One of the more interesting aspects of this trip is the range of station facilities on the Amtrak line. Ranging from the elegance, already spoken about South Station, the facility in Albany is also quite exquisite. And having been in Chicago’s Union Station before, I know what a wonderful place it is. But many of the stops along the way are pretty sad. Springfield, MA is particularly ugly and Cleveland is also pretty sad. Both these stations look like they had been grand places in bygone years. Now the multiple cover “tracks” are in great disrepair, or abandoned together. In Cleveland there is a rather simple and functional brick building which is in sharp contrast to the Cleveland Browns stadium and Rock n”Roll Hall of Fame building which grace the beautiful lakefront. I would think that there would be a fair amount of passenger train traffic running through Cleveland, but apparently they don’t care what the station looks like. Contrast this with the excitement and civic pride that has gone into the planning of the new train stations along the Downeaster line. Strange.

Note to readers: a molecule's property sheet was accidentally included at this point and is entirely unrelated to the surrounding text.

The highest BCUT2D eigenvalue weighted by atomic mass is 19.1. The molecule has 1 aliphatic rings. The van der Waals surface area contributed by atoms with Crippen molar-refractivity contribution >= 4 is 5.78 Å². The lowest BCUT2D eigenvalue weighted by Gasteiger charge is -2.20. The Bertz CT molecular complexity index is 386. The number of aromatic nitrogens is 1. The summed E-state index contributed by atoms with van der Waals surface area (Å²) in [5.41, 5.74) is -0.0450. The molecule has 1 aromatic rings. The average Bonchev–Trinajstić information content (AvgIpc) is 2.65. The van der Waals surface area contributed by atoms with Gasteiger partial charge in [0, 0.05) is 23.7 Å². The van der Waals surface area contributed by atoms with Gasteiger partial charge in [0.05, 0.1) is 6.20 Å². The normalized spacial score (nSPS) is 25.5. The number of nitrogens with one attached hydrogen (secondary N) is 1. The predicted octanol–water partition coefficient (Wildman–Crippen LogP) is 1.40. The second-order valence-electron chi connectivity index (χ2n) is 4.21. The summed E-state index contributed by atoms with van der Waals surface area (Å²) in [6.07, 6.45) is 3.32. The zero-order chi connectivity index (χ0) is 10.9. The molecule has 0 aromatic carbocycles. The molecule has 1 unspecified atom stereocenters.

The saddest site today was in Sandusky, OH where two young people got on our train. They had been waiting since 3:00 am and had reservations for another train that apparently did not stop. They were only going to Toledo, the next stop about an hour down the rail and were going to catch a bus to Detroit, their home. They carried a number of odd bags with their belongings and paid for their tickets in cash. Sandusky is one of those very sad train stations as is Toledo. I bid them farewell in Toledo and wish them the best. Traveling is never easy and down right miserable if you’re poor.
Last year when I took this route, we slept through Cleveland, Sandusky and Toledo and didn’t really see anything. Perhaps they did this on purpose.